Unless you reside in Darwin or Broome, chances are you’ve found it hard getting out of bed on these freezing winter mornings.
I say freezing advisedly, as we Australians turn into right whingers the moment the thermometer plunges anywhere below 20C. When it hovers around 15C, we start logging on to travel websites to find the cheapest flights north.
On these wintry mornings, it’s tempting to drag your doona out the door with you. Which, in a manner of speaking, some people do. The wearable doona, also known as the puffer jacket, in all its down-filled, nylon-coated glory, has long been a scourge on style. They make even the youngest and slimmest among us look like mini Michelin men, so what hope does anyone else have of looking good in this puffed-up marshmallow doppelganger?
”But that is not the point!” I hear you protest. ”They keep us warm in these frosty times and climes!”
Well, to that end, I would say there is a place for them. Outer Mongolia in January, for one. Walking on the Yorkshire Moors in December. Ski slopes at Thredbo about now. The Arctic Circle, anytime. (Anyone addicted to the recent television dramaFortitude may have started having positive feelings about said item about episode four, when their on-screen ubiquity made them seem less ludicrous than usual.)
Inner-city Sydney, suburban Perth? Not so much. Yet there they are.
Since Uniqlo opened its doors in Melbourne and Sydney, puffers have been popping up with alarming regularity, like those little puffball mushroom things just begging to be stomped on for the powdery after-effect.
The Japanese fast-fashion retailer has been doing a roaring trade in its ULDs (Ultra Light Down) this winter for men and women (this item has no gender boundaries).
According to Uniqlo marketing director Tracey Lang, the ULD is one of the brand’s most popular items, and this winter waterproof versions have been added to its enormous selection.
Given the rise of normcore during the past couple of years, perhaps the puffer is even more acceptable now, so banal is it in its ubiquity. And yet, even high fashion is getting its dirty mitts on the item. Head to matchesfashion.com and you’ll find many offerings, from S Max Mara, in bold hues with detachable fur collars and in cute prints; a half-puffer/half-opera coat hybrid from Herno; and leopard-print ones from Moncler Gamme Rouge.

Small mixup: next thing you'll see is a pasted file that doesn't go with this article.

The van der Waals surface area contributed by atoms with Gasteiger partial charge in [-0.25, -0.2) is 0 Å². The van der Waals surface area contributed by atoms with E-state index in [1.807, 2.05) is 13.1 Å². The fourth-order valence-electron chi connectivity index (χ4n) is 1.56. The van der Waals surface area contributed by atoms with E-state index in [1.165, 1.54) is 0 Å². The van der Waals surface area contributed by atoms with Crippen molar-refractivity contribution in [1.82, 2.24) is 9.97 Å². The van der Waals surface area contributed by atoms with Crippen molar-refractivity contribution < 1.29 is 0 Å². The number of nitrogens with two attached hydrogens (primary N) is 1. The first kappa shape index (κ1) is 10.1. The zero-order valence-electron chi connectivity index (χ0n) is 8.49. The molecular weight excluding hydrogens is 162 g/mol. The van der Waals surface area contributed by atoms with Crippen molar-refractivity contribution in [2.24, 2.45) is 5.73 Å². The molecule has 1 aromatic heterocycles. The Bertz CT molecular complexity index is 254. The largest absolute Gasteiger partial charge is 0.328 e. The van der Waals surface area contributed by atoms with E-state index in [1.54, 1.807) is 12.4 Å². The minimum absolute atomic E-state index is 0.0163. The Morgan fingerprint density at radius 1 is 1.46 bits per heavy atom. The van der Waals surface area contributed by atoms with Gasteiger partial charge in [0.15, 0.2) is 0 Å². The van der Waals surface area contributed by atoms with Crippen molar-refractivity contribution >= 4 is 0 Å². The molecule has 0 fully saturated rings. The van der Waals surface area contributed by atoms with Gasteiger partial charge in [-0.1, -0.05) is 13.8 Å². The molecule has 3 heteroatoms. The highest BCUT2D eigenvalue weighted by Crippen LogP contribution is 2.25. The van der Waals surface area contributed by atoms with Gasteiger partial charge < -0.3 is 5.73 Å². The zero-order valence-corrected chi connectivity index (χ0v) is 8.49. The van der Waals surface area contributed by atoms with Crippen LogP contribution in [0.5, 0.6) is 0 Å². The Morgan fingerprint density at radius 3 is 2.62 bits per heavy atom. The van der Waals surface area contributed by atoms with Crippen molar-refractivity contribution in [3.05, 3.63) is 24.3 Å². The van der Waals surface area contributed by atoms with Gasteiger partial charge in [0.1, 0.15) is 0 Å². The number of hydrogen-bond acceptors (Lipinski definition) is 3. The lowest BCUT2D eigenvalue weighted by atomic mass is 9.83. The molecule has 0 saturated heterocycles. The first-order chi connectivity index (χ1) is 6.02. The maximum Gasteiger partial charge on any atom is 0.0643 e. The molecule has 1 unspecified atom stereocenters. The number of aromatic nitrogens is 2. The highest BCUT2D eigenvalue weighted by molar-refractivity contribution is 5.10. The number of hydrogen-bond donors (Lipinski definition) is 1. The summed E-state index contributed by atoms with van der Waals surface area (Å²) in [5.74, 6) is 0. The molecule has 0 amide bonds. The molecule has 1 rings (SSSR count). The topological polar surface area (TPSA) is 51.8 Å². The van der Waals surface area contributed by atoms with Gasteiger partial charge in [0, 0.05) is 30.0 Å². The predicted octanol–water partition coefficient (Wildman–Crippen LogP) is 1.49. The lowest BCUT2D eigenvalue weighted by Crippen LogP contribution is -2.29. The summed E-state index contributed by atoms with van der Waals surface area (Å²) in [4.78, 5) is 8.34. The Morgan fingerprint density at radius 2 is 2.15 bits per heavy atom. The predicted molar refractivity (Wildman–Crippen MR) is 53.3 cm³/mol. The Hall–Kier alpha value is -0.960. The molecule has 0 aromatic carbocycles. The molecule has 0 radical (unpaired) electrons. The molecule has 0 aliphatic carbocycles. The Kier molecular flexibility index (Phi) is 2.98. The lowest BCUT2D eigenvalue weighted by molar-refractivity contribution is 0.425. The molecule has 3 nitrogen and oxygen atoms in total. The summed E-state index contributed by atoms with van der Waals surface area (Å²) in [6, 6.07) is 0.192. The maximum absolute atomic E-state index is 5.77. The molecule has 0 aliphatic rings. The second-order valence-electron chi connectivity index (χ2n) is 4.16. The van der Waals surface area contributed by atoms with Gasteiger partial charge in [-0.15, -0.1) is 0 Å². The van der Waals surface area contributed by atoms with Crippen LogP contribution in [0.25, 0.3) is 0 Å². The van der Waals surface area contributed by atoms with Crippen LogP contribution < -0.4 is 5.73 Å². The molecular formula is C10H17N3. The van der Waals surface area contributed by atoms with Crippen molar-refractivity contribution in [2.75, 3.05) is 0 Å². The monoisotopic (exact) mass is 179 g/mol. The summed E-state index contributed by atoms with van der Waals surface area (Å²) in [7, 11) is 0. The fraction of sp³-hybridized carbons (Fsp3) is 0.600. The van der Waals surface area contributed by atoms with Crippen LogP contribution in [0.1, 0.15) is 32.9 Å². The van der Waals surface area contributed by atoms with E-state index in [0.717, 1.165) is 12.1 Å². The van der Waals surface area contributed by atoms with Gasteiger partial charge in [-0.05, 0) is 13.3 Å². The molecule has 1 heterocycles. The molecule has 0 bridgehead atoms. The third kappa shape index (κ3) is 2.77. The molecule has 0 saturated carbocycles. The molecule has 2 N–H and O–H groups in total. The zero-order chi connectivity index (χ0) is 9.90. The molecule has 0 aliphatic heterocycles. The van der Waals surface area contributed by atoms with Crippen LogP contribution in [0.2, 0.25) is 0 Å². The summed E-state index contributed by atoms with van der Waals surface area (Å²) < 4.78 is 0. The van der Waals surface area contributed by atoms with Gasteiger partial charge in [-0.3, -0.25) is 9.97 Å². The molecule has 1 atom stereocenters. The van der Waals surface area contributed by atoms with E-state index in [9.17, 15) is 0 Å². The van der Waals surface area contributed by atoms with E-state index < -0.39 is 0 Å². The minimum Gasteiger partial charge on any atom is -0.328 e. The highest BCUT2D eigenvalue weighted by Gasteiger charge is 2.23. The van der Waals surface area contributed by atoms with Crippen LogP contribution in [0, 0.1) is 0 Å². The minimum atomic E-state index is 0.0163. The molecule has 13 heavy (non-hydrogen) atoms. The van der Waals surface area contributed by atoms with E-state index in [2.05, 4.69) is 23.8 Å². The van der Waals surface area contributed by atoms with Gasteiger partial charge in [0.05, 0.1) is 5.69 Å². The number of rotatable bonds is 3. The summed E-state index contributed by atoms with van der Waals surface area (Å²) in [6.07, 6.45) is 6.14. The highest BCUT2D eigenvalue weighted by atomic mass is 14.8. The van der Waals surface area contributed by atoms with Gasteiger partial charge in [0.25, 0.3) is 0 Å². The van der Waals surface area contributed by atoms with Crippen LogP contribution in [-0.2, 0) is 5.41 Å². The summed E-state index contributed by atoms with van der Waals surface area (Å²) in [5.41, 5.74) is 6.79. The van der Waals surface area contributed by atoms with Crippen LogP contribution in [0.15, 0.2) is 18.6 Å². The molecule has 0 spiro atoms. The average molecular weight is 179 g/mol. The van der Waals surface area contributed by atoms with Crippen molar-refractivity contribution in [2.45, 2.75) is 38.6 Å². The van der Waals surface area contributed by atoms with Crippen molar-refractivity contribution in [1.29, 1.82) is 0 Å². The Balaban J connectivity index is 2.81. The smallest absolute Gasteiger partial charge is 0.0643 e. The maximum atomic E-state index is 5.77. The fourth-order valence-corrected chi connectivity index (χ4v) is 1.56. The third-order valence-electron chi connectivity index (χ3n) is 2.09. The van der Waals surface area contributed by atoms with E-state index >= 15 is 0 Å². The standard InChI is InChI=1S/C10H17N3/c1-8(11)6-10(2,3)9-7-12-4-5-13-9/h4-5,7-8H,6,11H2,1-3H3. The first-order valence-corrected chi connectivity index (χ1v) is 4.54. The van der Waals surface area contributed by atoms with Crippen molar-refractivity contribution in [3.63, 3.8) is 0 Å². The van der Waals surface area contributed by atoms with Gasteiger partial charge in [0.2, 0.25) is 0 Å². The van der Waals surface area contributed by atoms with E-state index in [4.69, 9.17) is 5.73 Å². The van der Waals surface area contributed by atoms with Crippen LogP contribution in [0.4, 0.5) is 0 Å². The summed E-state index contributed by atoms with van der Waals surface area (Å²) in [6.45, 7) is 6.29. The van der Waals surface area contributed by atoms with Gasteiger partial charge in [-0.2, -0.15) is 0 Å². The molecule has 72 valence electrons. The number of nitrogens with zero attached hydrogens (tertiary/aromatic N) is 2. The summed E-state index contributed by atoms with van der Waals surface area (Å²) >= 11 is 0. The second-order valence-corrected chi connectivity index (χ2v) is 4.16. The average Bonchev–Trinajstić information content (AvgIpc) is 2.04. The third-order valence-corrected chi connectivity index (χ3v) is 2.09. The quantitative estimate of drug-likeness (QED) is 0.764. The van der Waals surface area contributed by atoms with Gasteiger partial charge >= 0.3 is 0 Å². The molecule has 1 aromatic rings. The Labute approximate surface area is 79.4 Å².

Sydney’s Dion Lee sent out some — dare I say it — covetably stylish offerings for his autumn-winter show at New York Fashion Week in February. In deep navy blue and winter white satin, the cropped puffers were especially marshmallow-like and sat atop slashed skirts and trousers.
”I was trying to recontextualise them, turn them into elegant puffer jackets,” Lee says. ”That was definitely part of the appeal. They’re borderline bad taste, depending on who you’re talking to.”
Of course, while I pooh-pooh the puffer, some in fashion circles welcome its warm embrace.
Alarmingly, Lee has gone from anti to pro in his puffer stance.
”I bought my first Sacai puffer in New York late last year and I love them now. It’s the best thing to fly with because it’s like sleeping in a sleeping bag or you can roll it up into the perfect in-flight pillow.”
Ken Thompson, fashion director of The Australian’s monthly Wish magazine, is another who praises the puffer. ”I adore the puffer jacket,” he says. ”I don’t like it taken to Michelin extremes but it’s got a great utilitarian place in fashion.”
For Thompson, if you’re going to go there, you should really go there. ”Go all out and go colour. I love them in orange, lime — quite summery colours so when you put them on you feel even warmer than the puffer allows. And that goes for men, too — embrace brights.”
Further to that utilitarian notion, Thompson is averse to the over-fashioning of this item, preferring the standard hip-length variety with a hood. ”I don’t love the full-length puffer unless you’re in Arctic conditions. I think the puffer has to look like an essential item that you’ve just thrown on for warmth. And I like them with quite fine padding, you don’t want them too voluminous.”
For Thompson there are some rules to follow when wearing the puffer, and this goes as much for commuter etiquette as style tips.
”You should accessorise it properly — with a scarf and a flat boot, like a riding boot. And it all then depends on having a slimline pant to go with your puffer — for men and women. For men, wear one with a great RM Williams boot and jeans.
”You’ve got to be keenly aware on the commute to work that you’re not taking up too much space. I would take it off during the commute and then put it back on once you’re outside. So the lighter the better for your puffer because you’ll be nursing it along with your tech gear and briefcase.”
My only concern is that there was a time — my entire 20s and 30s — when I consistently bagged the humble Ugg boot. Now (having passed 40), my feet are constantly confined in cocooning sheepskin all winter (just indoors, mind). If I happen to pass the threshold of Uniqlo next winter and start loitering around the ULD display instead of its deliciously colourful cashmere — any one of you has the right to turn me around and send me out the door.